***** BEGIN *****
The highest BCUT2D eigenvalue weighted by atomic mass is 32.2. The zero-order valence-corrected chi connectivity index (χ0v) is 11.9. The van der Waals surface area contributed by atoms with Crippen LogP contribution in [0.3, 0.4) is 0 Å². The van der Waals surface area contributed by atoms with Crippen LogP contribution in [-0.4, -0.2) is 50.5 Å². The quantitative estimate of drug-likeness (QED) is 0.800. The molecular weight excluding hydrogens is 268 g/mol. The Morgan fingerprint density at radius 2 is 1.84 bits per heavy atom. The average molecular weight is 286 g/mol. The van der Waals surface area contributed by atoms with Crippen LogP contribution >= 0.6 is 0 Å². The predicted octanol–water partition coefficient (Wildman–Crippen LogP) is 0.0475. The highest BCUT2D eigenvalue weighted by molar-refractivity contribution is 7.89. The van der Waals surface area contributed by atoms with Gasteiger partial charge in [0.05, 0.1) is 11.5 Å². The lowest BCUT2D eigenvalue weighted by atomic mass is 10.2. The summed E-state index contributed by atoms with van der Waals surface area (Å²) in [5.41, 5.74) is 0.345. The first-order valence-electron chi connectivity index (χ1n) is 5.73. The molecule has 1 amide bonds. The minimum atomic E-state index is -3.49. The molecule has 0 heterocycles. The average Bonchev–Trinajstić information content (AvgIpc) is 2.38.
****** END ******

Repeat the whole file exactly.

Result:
The highest BCUT2D eigenvalue weighted by atomic mass is 32.2. The zero-order valence-corrected chi connectivity index (χ0v) is 11.9. The van der Waals surface area contributed by atoms with Crippen LogP contribution in [0.3, 0.4) is 0 Å². The van der Waals surface area contributed by atoms with Crippen LogP contribution in [-0.4, -0.2) is 50.5 Å². The quantitative estimate of drug-likeness (QED) is 0.800. The molecular weight excluding hydrogens is 268 g/mol. The Morgan fingerprint density at radius 2 is 1.84 bits per heavy atom. The average molecular weight is 286 g/mol. The van der Waals surface area contributed by atoms with Crippen LogP contribution >= 0.6 is 0 Å². The predicted octanol–water partition coefficient (Wildman–Crippen LogP) is 0.0475. The highest BCUT2D eigenvalue weighted by molar-refractivity contribution is 7.89. The van der Waals surface area contributed by atoms with Gasteiger partial charge in [0.05, 0.1) is 11.5 Å². The lowest BCUT2D eigenvalue weighted by atomic mass is 10.2. The summed E-state index contributed by atoms with van der Waals surface area (Å²) in [5.41, 5.74) is 0.345. The first-order valence-electron chi connectivity index (χ1n) is 5.73. The molecule has 1 amide bonds. The minimum atomic E-state index is -3.49. The molecule has 0 heterocycles. The average Bonchev–Trinajstić information content (AvgIpc) is 2.38.